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Biden foresees ‘extreme competition’ with China, not ‘conflict’

WASHINGTON – President Joe Biden anticipates the U.S. rivalry with China will take the form of “extreme competition” rather than conflict between the two world powers.

Biden said in an excerpt of a CBS interview aired Sunday that he has not spoken with Chinese counterpart Xi Jinping since he became U.S. president.

“He’s very tough. He doesn’t have — and I don’t mean it as a criticism, just the reality — he doesn’t have a democratic, small D, bone in his body,” Biden said.

“I’ve said to him all along, that we need not have a conflict. But there’s going to be extreme competition,” Biden said.

“I’m not going to do it the way (Donald) Trump did. We’re going to focus on international rules of the road.”

FILE PHOTO: Chinese President Xi Jinping attends the World Economic Forum (WEF) annual meeting in Davos, Switzerland January 17, 2017. REUTERS/Ruben Sprich TPX IMAGES OF THE DAY/File Photo

China is considered by Washington to be the United States’ No. 1 strategic adversary, and the primary challenge on the world stage.

Trump had chosen open confrontation and verbal attacks, without serious tangible results for the enormous U.S. trade deficit with China.

Biden has systematically dismantled many of the more controversial measures of the Trump era, while at the same time signaling that the United States will closely look out for its own interests.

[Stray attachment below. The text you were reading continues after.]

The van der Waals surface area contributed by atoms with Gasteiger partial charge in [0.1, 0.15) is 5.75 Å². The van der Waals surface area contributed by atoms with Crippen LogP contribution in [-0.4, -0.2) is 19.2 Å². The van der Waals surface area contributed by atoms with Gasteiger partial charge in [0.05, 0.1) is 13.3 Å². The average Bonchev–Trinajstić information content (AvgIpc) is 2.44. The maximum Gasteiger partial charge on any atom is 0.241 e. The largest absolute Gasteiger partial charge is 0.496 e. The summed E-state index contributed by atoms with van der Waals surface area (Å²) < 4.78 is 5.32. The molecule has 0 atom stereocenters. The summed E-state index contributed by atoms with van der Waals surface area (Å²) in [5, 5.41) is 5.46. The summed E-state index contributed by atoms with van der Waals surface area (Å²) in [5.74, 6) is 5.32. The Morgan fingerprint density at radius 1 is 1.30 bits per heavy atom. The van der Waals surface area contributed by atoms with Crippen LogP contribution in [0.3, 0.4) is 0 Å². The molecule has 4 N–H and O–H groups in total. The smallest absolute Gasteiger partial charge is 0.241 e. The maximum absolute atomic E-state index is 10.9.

Biden said that there was no particular reason why he hadn’t yet spoken with Xi.

“Well, we haven’t had occasion to talk to one another yet,” Biden said. “There’s no reason not to call him.”

The U.S. leader added that he knows Xi “pretty well” after eight years as Barack Obama’s vice president. “I’ve probably spent more time with Xi Jinping I’m told than any world leader has,” he said.

Biden has held calls with multiple world leaders since he took office on Jan. 20, including with Russian President Vladimir Putin, but so far not with Xi.

Since the Biden administration began, the highest level of communications between the world’s largest economies was a phone conversation between Secretary of State Antony Blinken and his Chinese counterpart Yang Jiechi on Friday. During the call, the two diplomats sparred on democracy and human rights issues.

Cui Tiankai, the Chinese ambassador to the U.S., said tough talks are “not the right way of doing diplomacy,” when asked about the Blinken-Yang phone call in a CNN interview aired on Sunday.

“You don’t have effective foreign policy just by talking tough, or playing tough,” he said on “Fareed Zakaria GPS.” “I think there’s a clear need for a good sense of mutual respect.”

Biden has so far signaled a desire to continue international pressure on China over its human rights practices, while China has repeatedly said the two countries should look for areas for cooperation.

Contenido publicado en Japan Times

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